# Uses and estimation of Student-t distribution

My question relates to a confusion between how the Student-t distribution is often documented versus how it is used.

In the documentation the Student-t is used (from Wikipedia):

when estimating the mean of a normally distributed population in situations where the sample size is small and population standard deviation is unknown

As per this definition, the degrees of freedom parameters is equal to n-1 where n = number of observations.

My confusion comes from the fact that the Student-t is often used to model not the difference between the true mean of a population and the sample mean, but to estimate the distribution of the population itself. As such, is this a misuse of the Student-t distribution? If not:

• The degrees of freedom cannot be defined as n-1 as there is no notion that as the sample size increases the sample mean converges to the population mean. Rather, it is posited that the population is distributed as a t(v) no matter what the sample size, i.e. as n increases it doesn't converge to a normal. Hence, how is the degrees of freedom chosen/estimated in this case? The only answer is I can come up with is iteratively trying different values and selecting the value with the best model fit.
• Similarly, when standardising and un-standardising the practice of multiplying by the square root of n shouldn't be necessary as the underlying assumption of that is that as n increases the difference in mean will go to zero. However, if you are using the Student-t to estimate the population distribution that is not the purpose. As such, I would assume you would standardise and un-standardise without the square root of n part. Is that correct?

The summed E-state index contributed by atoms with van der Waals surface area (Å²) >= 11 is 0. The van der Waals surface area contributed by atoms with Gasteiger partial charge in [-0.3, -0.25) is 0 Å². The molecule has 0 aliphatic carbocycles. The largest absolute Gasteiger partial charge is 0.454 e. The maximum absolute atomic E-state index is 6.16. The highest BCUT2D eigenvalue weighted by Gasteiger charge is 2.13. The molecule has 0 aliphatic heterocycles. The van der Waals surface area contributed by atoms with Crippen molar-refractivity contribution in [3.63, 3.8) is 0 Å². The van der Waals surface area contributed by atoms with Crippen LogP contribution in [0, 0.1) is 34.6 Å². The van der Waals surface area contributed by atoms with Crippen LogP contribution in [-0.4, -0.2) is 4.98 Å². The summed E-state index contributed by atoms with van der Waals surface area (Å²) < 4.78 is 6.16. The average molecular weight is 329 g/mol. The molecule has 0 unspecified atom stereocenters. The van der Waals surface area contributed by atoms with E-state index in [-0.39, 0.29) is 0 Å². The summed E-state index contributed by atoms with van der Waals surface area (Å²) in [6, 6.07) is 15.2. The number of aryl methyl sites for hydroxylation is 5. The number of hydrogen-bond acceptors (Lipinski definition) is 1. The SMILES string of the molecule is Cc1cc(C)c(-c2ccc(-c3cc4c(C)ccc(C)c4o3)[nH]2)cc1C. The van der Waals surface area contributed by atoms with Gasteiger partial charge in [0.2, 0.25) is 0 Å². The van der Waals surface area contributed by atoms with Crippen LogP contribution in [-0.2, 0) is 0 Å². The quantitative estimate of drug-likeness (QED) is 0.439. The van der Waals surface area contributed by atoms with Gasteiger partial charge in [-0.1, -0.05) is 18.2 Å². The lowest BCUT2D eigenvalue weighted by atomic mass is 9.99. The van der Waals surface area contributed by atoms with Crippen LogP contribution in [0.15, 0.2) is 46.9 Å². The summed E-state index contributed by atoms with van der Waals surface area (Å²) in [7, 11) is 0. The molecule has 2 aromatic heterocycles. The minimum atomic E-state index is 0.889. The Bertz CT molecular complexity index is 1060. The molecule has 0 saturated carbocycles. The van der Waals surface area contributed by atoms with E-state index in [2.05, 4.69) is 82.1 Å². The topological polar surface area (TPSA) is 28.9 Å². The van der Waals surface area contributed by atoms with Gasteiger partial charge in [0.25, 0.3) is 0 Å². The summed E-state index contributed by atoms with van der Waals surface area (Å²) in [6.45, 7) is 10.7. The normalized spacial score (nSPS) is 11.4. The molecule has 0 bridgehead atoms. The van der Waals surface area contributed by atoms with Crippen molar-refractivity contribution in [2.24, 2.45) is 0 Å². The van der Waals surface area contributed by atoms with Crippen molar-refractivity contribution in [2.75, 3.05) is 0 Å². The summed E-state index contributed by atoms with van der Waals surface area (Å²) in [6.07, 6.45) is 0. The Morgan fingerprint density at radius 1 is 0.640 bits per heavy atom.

E.g. the below is how the t-stat is estimated, however this method isn't valid if one is not estimating the t-stat, i.e. testing if the difference is zero $$\frac{X −μ}{(σ/√n)} \thicksim t(v)$$

Similarly, I have seen other people use the following to un-standardise: $$t*\frac{\sigma}{√(v/(v-2))} + \mu$$ Where v is the degrees of freedom here

Apologies if this is a silly question, the answer me be very obvious. I ask this as I often see the degrees of freedom for Student-t distributions being chosen just as if out of a hat and different ways of un-standardising samples from the Student-t, which don't seem to make sense given the purpose/context.

when estimating the mean of a normally distributed population in situations where the sample size is small and population standard deviation is unknown

This is simply one application of the t-distribution.

The t-distribution can be defined in terms of its density or its distribution function, (or in other ways - say in terms of its characteristic function); in any case, however defined it has a particular functional form that includes a parameter that defines its shape, which we call the degrees of freedom parameter. In the general case there will also be location and scale parameters.